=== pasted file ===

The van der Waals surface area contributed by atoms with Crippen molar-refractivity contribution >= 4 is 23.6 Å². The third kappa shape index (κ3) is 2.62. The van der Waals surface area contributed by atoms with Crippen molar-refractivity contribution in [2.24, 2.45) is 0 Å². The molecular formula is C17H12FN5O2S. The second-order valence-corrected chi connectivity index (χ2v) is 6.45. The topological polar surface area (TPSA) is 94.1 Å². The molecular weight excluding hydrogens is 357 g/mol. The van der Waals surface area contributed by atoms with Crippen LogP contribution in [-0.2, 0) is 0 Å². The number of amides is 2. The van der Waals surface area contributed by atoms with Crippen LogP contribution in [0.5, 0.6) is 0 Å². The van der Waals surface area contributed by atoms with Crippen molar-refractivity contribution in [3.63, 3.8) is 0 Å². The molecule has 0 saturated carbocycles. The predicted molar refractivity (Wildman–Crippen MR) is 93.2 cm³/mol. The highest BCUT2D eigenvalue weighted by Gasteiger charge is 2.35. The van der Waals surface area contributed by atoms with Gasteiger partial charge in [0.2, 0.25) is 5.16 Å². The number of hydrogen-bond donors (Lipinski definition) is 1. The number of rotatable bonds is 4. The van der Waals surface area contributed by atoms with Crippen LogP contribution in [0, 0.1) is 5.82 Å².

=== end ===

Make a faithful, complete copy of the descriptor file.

The van der Waals surface area contributed by atoms with Crippen molar-refractivity contribution >= 4 is 23.6 Å². The third kappa shape index (κ3) is 2.62. The van der Waals surface area contributed by atoms with Crippen molar-refractivity contribution in [2.24, 2.45) is 0 Å². The molecular formula is C17H12FN5O2S. The second-order valence-corrected chi connectivity index (χ2v) is 6.45. The topological polar surface area (TPSA) is 94.1 Å². The molecular weight excluding hydrogens is 357 g/mol. The van der Waals surface area contributed by atoms with Crippen LogP contribution in [-0.2, 0) is 0 Å². The number of amides is 2. The van der Waals surface area contributed by atoms with Crippen LogP contribution in [0.5, 0.6) is 0 Å². The van der Waals surface area contributed by atoms with Crippen molar-refractivity contribution in [3.63, 3.8) is 0 Å². The molecule has 0 saturated carbocycles. The predicted molar refractivity (Wildman–Crippen MR) is 93.2 cm³/mol. The highest BCUT2D eigenvalue weighted by Gasteiger charge is 2.35. The van der Waals surface area contributed by atoms with Gasteiger partial charge in [0.2, 0.25) is 5.16 Å². The number of hydrogen-bond donors (Lipinski definition) is 1. The number of rotatable bonds is 4. The van der Waals surface area contributed by atoms with Crippen LogP contribution in [0, 0.1) is 5.82 Å².